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Adams American appeared appointment argued argument attack authority Bank become believe Bench bill Buren cause character Chief Justice Circuit claims Clay commerce Cong Congress considered Constitution contract corporations counsel dangerous Daniel decided decision Democratic doctrine duty effect equally Executive exercise existence expressed fact favor fear Federal feel finally Georgia give given Government held House important influence interest involved issue Jackson John Judge Story judgment judicial Judiciary July jurisdiction Kentucky later lawyer legislation Legislature letter March Marshall McLean ment mind never nomination North noted Ohio opinion party passed persons political position Post present President principles question reason regarded rendered respect Senate Sess slavery slaves South speech statute Supreme Court Taney Term tion tribunal Union United views Virginia Washington Webster Whig whole Wirt wrote York
第 67 頁 - Commerce, undoubtedly, is traffic, but it is something more, — it is intercourse. It describes the commercial intercourse between nations, and parts of nations, in all its branches, and is regulated by prescribing rules for carrying on that intercourse.
第 238 頁 - But it is universally understood, it is a part of the history of the day, that the great revolution which established the constitution of the United States was not effected without immense opposition. Serious fears were extensively entertained that those powers, which the patriot statesmen, who then watched over the interests of our country, deemed essential to union, and to the attainment of those invaluable objects for which union was sought, might be exercised in a manner dangerous to liberty....
第 243 頁 - States; each of which may have its local usages, cuetoms, and common law. There is no principle which pervades the Union, and has the authority of law, that is not embodied in the Constitution or laws of the Union. The common law could be made a part of our Federal system, only by legislative adoption.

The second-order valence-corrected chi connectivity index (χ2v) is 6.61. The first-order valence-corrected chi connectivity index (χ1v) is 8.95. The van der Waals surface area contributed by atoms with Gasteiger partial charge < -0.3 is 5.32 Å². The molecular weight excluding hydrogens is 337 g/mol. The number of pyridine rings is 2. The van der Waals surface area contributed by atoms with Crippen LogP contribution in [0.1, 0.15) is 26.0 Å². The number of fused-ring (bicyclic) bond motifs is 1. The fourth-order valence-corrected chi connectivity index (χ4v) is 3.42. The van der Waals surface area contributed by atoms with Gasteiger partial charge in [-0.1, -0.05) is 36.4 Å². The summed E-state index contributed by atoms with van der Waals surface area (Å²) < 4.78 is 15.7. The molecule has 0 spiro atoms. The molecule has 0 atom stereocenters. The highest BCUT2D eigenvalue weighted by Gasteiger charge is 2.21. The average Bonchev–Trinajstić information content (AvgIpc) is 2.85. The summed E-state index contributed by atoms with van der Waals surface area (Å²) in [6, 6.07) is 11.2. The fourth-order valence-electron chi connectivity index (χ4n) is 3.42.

第 306 頁 - But the object and end of all government is to promote the happiness and prosperity of the community by which it is established; and it can never be assumed that the government intended to diminish its power of accomplishing the end for which it was created.
第 509 頁 - ... regulate commerce embraces a vast field, containing not only many but exceedingly various subjects, quite unlike in their nature; some imperatively demanding a single uniform rule, operating equally on the commerce of the United States in every port; and some, like the subject now in question, as imperatively demanding that diversity which alone can meet the local necessities of navigation.
第 154 頁 - It may be doubted whether any of the evils proceeding from the feebleness of the Federal Government contributed more to that great revolution which introduced the present system than the deep and general conviction that commerce ought to be regulated by Congress. It is not, therefore, matter of surprise that the grant should be as extensive as the mischief, and should comprehend all foreign commerce and all commerce among the states.
第 371 頁 - States, or of any one of them, for or on account of any act done or omitted under any alleged right, title, authority, privilege, protection, or exemption...
第 111 頁 - An opinion is huddled up in conclave, perhaps by a majority of one, delivered as if unanimous, and with the silent acquiescence of lazy or timid associates, by a crafty chief judge, who sophisticates the law to his mind, by the turn of his own reasoning.
第 219 頁 - It is as much the duty of the house of representatives, of the senate and of the president to decide upon the constitutionality of any bill or resolution which may be presented to them for passage or approval, as it is of the supreme judges when it may be brought brought before them for judicial decision. The opinion of the judges has no more authority over congress than the opinion of congress has over the judges, and, on that point, the president is independent of both.
第 491 頁 - The genius and character of our institutions are peaceful, and the power to declare war was not conferred upon Congress for the purposes of aggression or aggrandizement, but to enabl'e the general government to vindicate by arms, if it should become necessary, its own tights and the rights of its citizens.